Access to capital for growing your small business is one of the biggest challenges you’ll face. Hopefully, you’re not in a situation where you desperately need the money to keep the ship afloat. In all likelihood, you’re looking for extra money to buy a new piece of equipment, add some extra help to your staff, or for some other reason that indicates your small business is getting bigger. Banks, however, haven’t been so friendly to small businesses like yours in this situation.
The new year 2018 is upon us and if you have hourly wage employees at your small business, there’s nearly a 50-50 chance you’ll be paying them more right away. A total of 18 states have raised the minimum wage for hourly employees, effective Jan. 1, 2018, according to information from the Labor Law Center. The following states increased their minimum wage on New Year’s Day 2018:Workers in Alaska must now be paid a minimum wage of $9.84, up just 4 cents from the rate in 2017.
One fraudulent online order can cost a small retailer nearly three times as much as the cost of the transaction. That’s what Stripe found in its December 2017 Online Fraud Trends and Behavior report (PDF). The online payment processor recently released the report and gave Small Business Trends a unique perspective via exclusive email comments.
Muck Rack makes it simple to find people, tweets, or articles that mention any name, keyword, company, hashtag etc. We've compiled this guide to help you make the most of your search.
Selecting a term
Start searching tweets, articles from media outlets, articles mentioned in tweets, journalists'
names, titles and bios with some suggested searches:
Companies or Topics (e.g. iPhone, Microsoft)
Phrases (e.g. "cloud computing") — use quotes to keep the terms together
Twitter handles (e.g. @username) — returns those who have mentioned or replied to
Names (e.g. "David Pogue")
Hashtags (e.g. #sxsw, #london2012)
Bio details (e.g. vegan, Olympics, father)
Muck Rack's Advanced Search allows for many boolean operators.
Find results that mention multiple specified terms, use AND or
+. For example, ensure each result contains both Elon Musk and Mark Zuckerberg by
searching Musk AND Zuckerberg or Musk + Zuckerberg.
Use the operators OR or , to broaden your search when you'd like either of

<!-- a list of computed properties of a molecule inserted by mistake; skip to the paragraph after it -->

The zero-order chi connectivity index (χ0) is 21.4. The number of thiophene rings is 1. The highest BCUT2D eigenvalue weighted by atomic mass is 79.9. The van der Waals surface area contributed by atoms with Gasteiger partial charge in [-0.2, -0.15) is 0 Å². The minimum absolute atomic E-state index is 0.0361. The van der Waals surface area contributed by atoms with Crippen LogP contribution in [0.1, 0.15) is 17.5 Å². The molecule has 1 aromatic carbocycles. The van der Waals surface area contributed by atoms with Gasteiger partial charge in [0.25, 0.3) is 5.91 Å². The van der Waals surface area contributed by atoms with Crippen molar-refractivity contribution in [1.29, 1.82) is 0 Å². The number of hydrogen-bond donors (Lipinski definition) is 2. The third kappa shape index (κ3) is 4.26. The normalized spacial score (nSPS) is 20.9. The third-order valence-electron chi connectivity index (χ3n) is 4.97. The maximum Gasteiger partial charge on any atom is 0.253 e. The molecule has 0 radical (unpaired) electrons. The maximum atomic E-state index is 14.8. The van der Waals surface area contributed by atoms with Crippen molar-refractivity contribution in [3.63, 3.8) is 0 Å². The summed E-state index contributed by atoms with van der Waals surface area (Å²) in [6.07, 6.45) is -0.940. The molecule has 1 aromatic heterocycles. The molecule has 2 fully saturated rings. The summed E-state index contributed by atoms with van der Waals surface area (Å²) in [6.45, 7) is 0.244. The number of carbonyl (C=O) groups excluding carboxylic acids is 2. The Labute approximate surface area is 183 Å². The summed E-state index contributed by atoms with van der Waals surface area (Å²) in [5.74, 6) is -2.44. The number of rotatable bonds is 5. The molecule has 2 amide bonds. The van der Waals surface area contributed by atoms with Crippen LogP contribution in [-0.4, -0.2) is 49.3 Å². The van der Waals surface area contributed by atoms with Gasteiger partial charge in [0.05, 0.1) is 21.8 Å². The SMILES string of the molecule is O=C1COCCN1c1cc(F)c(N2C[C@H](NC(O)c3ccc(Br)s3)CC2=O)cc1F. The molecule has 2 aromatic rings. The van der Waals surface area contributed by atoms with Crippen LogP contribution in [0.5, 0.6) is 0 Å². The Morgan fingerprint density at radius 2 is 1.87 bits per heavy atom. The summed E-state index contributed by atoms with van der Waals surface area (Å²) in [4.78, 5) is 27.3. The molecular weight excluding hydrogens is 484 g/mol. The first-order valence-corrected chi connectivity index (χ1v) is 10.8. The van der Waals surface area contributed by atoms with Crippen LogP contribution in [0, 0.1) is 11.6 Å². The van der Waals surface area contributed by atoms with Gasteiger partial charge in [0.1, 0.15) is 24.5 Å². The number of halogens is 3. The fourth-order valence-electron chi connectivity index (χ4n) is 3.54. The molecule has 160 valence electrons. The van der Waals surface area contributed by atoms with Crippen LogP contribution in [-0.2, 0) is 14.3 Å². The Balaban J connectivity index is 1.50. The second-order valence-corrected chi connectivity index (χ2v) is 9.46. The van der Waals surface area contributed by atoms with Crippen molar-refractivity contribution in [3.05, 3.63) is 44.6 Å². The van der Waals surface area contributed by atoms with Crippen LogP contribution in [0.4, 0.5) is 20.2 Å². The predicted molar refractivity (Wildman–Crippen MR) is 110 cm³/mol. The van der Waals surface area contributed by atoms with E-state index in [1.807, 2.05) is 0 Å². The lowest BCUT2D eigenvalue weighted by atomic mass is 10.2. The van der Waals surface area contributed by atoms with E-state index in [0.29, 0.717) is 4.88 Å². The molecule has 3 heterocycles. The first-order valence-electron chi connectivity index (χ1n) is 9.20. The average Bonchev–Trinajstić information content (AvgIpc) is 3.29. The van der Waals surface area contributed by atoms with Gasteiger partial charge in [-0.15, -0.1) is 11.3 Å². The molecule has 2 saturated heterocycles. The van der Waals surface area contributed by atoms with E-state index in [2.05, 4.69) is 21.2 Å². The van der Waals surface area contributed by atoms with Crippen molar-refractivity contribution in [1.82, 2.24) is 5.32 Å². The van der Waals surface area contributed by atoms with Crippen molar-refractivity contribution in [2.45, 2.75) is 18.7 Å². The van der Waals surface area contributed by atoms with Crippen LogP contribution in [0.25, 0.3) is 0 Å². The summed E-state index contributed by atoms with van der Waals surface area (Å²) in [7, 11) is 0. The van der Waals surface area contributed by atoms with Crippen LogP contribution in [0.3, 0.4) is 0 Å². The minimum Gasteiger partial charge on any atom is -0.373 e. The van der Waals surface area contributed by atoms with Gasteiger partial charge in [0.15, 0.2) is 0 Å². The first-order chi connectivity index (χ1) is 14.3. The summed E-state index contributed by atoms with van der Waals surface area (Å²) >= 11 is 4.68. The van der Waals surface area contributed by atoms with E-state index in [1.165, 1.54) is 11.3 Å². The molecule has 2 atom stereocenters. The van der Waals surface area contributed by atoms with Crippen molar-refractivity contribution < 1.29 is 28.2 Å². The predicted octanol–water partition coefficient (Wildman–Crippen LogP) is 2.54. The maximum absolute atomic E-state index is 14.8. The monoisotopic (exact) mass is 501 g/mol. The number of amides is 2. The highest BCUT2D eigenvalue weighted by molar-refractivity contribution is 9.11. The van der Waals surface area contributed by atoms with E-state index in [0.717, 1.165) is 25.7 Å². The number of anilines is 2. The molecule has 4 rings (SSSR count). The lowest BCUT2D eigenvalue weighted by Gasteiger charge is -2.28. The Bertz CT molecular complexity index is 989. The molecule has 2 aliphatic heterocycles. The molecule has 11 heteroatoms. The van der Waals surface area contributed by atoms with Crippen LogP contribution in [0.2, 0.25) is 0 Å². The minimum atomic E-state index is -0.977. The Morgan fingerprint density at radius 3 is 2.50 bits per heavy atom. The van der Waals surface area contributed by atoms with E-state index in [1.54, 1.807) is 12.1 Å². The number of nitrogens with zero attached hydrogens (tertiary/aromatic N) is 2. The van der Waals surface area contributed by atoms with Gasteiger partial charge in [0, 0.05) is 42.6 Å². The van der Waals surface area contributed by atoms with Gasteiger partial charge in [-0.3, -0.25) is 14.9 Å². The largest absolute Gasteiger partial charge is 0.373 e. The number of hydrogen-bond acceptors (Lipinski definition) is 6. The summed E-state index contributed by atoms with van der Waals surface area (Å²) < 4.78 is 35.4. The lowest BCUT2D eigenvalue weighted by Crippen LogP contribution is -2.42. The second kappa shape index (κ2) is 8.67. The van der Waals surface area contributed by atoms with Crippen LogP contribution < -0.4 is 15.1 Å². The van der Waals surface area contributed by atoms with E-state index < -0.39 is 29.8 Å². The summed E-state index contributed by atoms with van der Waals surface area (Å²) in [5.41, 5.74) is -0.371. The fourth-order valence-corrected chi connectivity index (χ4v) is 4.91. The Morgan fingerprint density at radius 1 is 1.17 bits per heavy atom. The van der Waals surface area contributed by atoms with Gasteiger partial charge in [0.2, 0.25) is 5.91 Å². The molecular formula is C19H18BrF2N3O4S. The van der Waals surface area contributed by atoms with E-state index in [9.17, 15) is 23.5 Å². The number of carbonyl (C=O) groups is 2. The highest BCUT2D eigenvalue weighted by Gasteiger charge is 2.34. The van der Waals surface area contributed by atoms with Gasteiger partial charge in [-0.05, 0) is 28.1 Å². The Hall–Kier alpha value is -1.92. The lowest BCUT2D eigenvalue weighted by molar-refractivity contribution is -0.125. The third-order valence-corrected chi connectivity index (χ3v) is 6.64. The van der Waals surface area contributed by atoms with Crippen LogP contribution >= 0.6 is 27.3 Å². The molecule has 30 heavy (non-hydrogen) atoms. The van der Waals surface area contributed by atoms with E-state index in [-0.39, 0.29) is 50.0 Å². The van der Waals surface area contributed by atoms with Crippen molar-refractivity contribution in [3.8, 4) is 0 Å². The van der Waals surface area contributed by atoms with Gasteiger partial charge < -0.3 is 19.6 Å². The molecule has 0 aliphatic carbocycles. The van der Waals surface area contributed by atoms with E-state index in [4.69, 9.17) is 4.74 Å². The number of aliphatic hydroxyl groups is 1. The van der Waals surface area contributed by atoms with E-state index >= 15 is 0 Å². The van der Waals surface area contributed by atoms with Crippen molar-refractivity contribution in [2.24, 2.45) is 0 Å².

multiple terms to appear in results. (This is the default behavior of our search when no operators
are used). For example, results will contain either cake or cookie by searching cake OR cookie or cake,cookie
Use NOT or - to subtract results from your search. For
example, searching Disney will yield results about the Walt Disney Company as well as Walt Disney
World Resort. To exclude mentions of Disney World, search for Disney -World or Disney
When using one of these operators with a phrase, enclose it in quotation marks. For example, you can
find results about smartphones excluding Apple's iPhone 4S by searching smartphone -"iPhone
Exact case matching or punctuation
If you're searching for a brand name or keyword that relies on specific punctuation marks or capitalization, you can
find results that match your exact query by adding matchcase: before the keyword you're searching for, like matchcase:E*TRADE .
Use parentheses to separate multiple
boolean phrases. For example, to find journalists talking about having fun in Disney World or
Disneyland, search for ("disney world" OR disneyland) AND fun.
An asterisk can be used to search for any variation of a root word truncated by the asterisk. For example, searching for admin* will return results for administrator, administration, administer, administered, etc.
A near operator is an AND operator where you can control the distance between the words. You can vary the distance the near operation uses by adding a forward slash and number (between 0-99) such as strawberries NEAR/10 "whipped cream", which means the strawberries must exist within 10 words of "whipped cream".